The first commercial plantings of Fiano wouldn’t come until the early 2000’s when McLaren Vale based Coriole and the ever-prolific alternative variety pioneers Chalmers would plant vines and begin making varietal wines from them. Coriole using material gathered from the CSIRO whilst Chalmers imported their own vines.

Fiano has since captured the attention of the whole industry and is among the most notable Italian varieties breaking into the mainstream.

Winemaker and director of Oliver’s Taranga Vineyards Corrina Wright. Image Olivers Taranga

Planting Roman roots

In a 2017 Wine & Viticulture Journal article, La Prova winemaker Sam Scott described the variety as the future of the industry.

“It reflects the evolving culture of how we use wine; more is consumed at the table, it is a foodie wine, and it has the adaptability to thrive in our changing climate with crazy variable vintages and extreme weather events. It also suits our soils and complements our lifestyle,” he wrote.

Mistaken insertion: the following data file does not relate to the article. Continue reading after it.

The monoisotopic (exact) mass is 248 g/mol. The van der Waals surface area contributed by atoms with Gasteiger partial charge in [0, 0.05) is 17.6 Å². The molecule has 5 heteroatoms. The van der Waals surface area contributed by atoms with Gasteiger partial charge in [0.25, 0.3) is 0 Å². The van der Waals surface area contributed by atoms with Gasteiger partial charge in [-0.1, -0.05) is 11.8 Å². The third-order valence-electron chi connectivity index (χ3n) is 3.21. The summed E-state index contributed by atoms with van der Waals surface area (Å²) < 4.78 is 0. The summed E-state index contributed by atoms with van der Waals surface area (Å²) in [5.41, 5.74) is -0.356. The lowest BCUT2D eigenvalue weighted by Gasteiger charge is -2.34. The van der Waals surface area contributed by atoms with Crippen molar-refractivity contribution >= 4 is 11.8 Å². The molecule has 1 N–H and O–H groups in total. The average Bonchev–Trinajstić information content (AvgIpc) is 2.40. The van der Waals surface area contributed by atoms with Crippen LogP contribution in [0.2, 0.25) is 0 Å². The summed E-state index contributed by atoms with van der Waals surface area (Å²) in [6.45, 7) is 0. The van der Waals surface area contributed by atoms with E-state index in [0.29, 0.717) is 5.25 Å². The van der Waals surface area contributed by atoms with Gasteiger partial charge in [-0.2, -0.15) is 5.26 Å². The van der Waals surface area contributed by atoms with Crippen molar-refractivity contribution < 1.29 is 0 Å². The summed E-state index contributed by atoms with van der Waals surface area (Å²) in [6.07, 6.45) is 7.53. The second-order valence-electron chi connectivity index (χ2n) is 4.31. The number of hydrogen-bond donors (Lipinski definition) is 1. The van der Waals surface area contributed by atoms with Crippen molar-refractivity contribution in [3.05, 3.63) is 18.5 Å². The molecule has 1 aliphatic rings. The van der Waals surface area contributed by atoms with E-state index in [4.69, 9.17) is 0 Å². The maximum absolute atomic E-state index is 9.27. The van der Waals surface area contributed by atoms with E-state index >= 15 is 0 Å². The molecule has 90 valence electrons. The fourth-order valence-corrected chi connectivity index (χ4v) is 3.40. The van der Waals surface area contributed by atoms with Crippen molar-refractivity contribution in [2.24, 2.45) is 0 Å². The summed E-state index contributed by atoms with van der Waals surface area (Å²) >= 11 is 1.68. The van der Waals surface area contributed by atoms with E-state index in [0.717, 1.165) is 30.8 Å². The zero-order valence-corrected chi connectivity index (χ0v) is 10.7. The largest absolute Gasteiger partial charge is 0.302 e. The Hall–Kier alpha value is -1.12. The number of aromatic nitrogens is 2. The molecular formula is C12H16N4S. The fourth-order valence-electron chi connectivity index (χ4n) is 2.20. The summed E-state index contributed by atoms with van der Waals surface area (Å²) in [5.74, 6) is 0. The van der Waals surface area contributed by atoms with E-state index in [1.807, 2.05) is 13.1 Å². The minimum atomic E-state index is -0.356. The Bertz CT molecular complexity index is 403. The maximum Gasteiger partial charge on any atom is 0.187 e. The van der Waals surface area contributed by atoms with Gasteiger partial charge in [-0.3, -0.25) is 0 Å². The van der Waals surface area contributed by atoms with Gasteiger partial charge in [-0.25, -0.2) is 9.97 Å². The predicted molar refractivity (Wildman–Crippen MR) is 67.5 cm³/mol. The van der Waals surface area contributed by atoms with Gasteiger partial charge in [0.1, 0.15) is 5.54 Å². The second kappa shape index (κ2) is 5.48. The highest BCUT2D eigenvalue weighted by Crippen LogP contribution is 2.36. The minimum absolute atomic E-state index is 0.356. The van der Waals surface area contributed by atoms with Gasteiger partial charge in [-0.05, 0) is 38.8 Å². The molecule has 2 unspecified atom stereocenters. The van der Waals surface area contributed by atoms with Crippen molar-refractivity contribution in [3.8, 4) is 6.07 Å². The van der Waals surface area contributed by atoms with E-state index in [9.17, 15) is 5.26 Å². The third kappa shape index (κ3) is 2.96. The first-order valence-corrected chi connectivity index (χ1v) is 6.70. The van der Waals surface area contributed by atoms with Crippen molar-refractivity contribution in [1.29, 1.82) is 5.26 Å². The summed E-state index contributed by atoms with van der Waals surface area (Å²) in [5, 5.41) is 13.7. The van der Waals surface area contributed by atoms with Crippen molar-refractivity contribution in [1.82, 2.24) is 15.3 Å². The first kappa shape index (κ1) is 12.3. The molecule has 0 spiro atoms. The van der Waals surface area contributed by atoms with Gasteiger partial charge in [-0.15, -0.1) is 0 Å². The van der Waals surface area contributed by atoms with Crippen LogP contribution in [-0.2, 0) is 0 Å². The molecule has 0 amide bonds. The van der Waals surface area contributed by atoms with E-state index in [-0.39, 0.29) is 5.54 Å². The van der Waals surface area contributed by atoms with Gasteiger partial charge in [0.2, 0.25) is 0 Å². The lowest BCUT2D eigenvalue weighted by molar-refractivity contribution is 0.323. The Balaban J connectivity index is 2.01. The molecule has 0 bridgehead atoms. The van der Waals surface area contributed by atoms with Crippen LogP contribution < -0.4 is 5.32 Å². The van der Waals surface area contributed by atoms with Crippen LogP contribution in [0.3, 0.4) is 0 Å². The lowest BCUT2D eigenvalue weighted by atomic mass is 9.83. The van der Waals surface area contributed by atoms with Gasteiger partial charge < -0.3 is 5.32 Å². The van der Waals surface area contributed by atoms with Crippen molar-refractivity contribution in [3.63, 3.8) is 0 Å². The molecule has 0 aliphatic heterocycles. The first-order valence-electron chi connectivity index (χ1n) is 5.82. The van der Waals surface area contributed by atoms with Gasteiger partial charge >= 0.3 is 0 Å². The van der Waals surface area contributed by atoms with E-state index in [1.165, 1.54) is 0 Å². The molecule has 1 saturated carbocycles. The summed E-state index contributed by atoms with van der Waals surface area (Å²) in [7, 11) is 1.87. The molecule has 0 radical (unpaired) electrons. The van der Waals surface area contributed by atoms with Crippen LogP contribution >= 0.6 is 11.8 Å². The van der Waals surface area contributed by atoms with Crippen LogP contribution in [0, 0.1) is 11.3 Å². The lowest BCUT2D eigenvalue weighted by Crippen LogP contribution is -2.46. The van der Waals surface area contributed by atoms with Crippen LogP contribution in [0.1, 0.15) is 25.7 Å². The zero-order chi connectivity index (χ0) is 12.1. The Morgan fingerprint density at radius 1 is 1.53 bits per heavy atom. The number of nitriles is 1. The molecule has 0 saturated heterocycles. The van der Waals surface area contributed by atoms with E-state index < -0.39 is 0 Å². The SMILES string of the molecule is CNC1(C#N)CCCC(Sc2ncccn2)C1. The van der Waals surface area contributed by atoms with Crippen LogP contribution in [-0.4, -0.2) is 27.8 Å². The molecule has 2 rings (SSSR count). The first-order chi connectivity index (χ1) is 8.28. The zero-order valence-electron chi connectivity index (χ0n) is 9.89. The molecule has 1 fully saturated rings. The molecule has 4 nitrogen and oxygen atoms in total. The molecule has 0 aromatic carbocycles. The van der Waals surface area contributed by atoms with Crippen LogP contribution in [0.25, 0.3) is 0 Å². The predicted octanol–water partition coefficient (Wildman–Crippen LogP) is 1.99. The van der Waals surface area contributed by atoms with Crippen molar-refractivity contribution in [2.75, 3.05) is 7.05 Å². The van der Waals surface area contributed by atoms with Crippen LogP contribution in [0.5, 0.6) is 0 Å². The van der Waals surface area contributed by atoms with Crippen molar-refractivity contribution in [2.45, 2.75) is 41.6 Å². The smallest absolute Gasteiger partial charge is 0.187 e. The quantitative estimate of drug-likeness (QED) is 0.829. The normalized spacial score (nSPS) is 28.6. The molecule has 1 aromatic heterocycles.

As the years have passed by since the story was written, this has only become truer, and more winemakers have adopted the Southern Italian variety due to its hardiness and ability to thrive in tough conditions.

Fiano is a warm climate white and thrives in dry conditions. It is grown in volcanic soils in the southern part of the Mediterranean – conditions similar to many Australian regions.

Fiano berries are small and thick skinned, providing a solid resistance to diseases like botrytis. They also retain a lot of acid in warm conditions.

In Italy, It is grown on new, volcanic soils, but it has also shown its ability to success in sandy and mineral rich soils in regions across Australia.

Following Coriole in the mid 2000’s McLaren Vale growers and winemakers Oliver’s Taranga started working with the variety.

Winemaker and director Corrina Wright said they liked the variety because of how it retained its acidity in the warm, coastal climate of the region.

“The reason that we put it in in the first place was because it can hold on to its natural acidity really strongly,” she said.